The second option is a bit more subtle: Wheel of Fortune(s). If both players would deck simultaneously, the game is a draw. But if you have a slightly larger library than your opponent – say, by building a 43 card library, then you can cast Wheel of Fortune to deck your opponent but not yourself. Thus, a multiple-Wheel deck of larger than average size could theoretically cast multiple Wheels in the space of a few turns to try to deck an opponent. You don’t need 20 Wheel of Fortunes to make this work. Less than a half dozen can do, provided you have enough defense to survive the game in the meantime. This option is an attractive choice, but also expensive to build, and runs the risk of outright losing before the game has begun to a suboptimal but oversized deck – not a rare occurrence in this strange and wonderful format.
The third option is just to build a slightly larger deck, and try to erect a castle defense that an opponent cannot penetrate, with firm knowledge that your opponent will deck themselves. This option may be viable, but is hardly enticing.
For completeness stake, I should note that it possible to win with Ancestral Recalls, but to deck the opponent you need to cast about 11 Ancestral Recalls without allowing the opponent to be able to take advantage of the card advantage. Not easy.
The second strategic possibility within the card pool is mounting a creature attack that can inflict lethal damage. This is the usual way that games of Magic are won, and it is certainly a viable option within the domain of Alpha 40. Although the creatures range wildly in power level, each color provides roughly 8 to 19 creatures that can be used on offense, with artifacts supplying another half dozen. Red has the deepest pool of creatures, with white and blue offering the fewest. Nonetheless, each color offers more than enough to fill a deck, especially with no card restrictions other than dollar cost and availability. I will review these options in more detail below.
Despite its early provenance, Alpha contains a surprising number of cards that deal damage directly, without requiring a creature attack. The most obvious cards that do this are the suite of red “burn” spells, such as Fireball, Disintegrate, Lightning Bolt, and Earthquake, but there are others in blue such as Psionic Blast and Volcanic Eruption. This hardly exhausts the range of direct damage possibilities.
In fact, the closer you look into Alpha, the more sources you find.
To begin, there is a class of cards colloquially known as “curses,” which includes Cursed Land, Wanderlust, Feedback, and Warp Artifact, each of which inflict direct damage. Copper Tablet generates a similar effect. More broadly, there are cards that create conditional damage, such as Psychic Venom, Ankh of Mishra, Manabarbs, Psychic Purge, Dingus Egg, and Black Vise. Then, there are activated sources of damage such as Pestilence, Prodigal Sorcerer and Rod of Ruin.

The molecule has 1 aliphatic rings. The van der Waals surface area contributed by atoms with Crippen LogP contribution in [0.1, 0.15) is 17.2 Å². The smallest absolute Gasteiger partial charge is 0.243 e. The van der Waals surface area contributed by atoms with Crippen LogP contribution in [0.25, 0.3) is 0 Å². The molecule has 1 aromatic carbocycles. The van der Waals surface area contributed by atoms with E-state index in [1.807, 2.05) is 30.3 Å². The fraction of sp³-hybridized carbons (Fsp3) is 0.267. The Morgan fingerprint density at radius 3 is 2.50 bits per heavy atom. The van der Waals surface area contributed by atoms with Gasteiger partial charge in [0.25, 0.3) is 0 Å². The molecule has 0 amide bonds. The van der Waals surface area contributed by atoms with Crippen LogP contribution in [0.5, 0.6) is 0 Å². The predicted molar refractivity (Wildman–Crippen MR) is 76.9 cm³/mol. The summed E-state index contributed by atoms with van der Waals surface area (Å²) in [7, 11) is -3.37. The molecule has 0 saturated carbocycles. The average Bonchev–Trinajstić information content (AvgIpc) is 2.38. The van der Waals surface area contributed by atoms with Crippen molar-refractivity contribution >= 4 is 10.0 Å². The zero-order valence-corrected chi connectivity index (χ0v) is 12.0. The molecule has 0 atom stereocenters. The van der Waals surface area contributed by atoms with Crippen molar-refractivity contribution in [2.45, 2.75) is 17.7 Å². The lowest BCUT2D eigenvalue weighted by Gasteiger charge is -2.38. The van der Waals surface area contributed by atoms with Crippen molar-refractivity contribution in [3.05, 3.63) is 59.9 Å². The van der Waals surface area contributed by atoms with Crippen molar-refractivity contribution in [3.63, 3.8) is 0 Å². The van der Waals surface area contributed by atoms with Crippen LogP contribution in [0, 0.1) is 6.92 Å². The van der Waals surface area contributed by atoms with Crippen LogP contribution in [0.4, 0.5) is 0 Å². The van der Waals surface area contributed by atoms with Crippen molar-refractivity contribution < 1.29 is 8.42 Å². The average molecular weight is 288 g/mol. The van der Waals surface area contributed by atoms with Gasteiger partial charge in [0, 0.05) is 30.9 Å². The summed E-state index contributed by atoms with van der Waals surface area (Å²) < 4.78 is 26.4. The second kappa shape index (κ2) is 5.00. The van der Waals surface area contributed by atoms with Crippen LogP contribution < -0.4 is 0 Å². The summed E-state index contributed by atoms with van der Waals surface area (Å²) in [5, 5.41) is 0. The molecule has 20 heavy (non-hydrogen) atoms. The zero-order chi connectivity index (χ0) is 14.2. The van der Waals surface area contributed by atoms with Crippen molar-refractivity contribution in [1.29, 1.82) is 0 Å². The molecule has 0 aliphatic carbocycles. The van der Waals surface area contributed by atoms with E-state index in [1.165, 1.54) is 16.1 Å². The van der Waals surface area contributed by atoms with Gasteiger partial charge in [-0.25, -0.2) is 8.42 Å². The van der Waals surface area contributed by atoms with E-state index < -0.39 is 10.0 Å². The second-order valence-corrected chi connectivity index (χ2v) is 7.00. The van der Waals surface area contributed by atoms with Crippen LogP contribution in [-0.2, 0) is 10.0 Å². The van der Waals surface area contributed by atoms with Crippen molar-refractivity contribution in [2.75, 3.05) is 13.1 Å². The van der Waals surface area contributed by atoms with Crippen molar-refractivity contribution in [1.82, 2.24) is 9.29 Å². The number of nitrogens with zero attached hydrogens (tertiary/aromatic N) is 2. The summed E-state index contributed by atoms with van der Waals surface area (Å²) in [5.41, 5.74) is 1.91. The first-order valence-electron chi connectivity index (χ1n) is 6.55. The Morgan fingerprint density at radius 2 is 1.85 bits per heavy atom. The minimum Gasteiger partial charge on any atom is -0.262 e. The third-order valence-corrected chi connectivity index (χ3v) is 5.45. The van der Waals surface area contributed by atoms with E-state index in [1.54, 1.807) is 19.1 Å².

One of my favorite direct damage decks I’ve come across is an Orcish Artillery deck with Circle of Protection: Red to protect the controller from self-inflicted damage. That’s even more interesting than trying to combo Icy Manipulator with Psychic Venom!
Direct damage is a remarkably promising strategic option depending on what you can build around it. The conditional sources of damage are weak, but the cumulative effect can be powerful. But more than that, trying to win the game through such routes can be enormous fun. Direct damage is certainly a viable route to victory, and there are faster and more circuitous, but more memorable, ways to get there.
One of the interesting things about a format without 4-of card restrictions is that a constructed deck can be made up entirely of two or three unique cards: lands, and 20+ copies of a single card. In the 1993 chapter of my History of Vintage project, we saw this with Rudy Edward’s “Wild Era” Magic deck, which is just Taiga, Kird Apes, and Lightning Bolts.
Alpha 40 reintroduces this compressed form of deck building canvas. My two favorite versions that have appeared in duels and tournaments are the Benalish Hero deck and the Plague Rat deck.
The Benalish Hero deck is surprisingly resilient and robust. For the more streamlined versions, the play pattern is: Turn 1: Hero, Turn 2: double Hero, and Turn 3: triple Hero, with another hero arriving more than every other turn. As long as the deck churns out Heroes at that clip, it’s a very difficult deck to overcome on the ground. Juggernauts, for example, trade basically one-for-one against a band of Benalish Heroes. It’s not a good trade for the Juggernaut controller. That’s why the Scryb Sprite deck, while being superior in terms of evasion, is actually less effective in combat. A squadron of Sprites are felled in combat with Juggernaut. The band of Heroes survives, save one.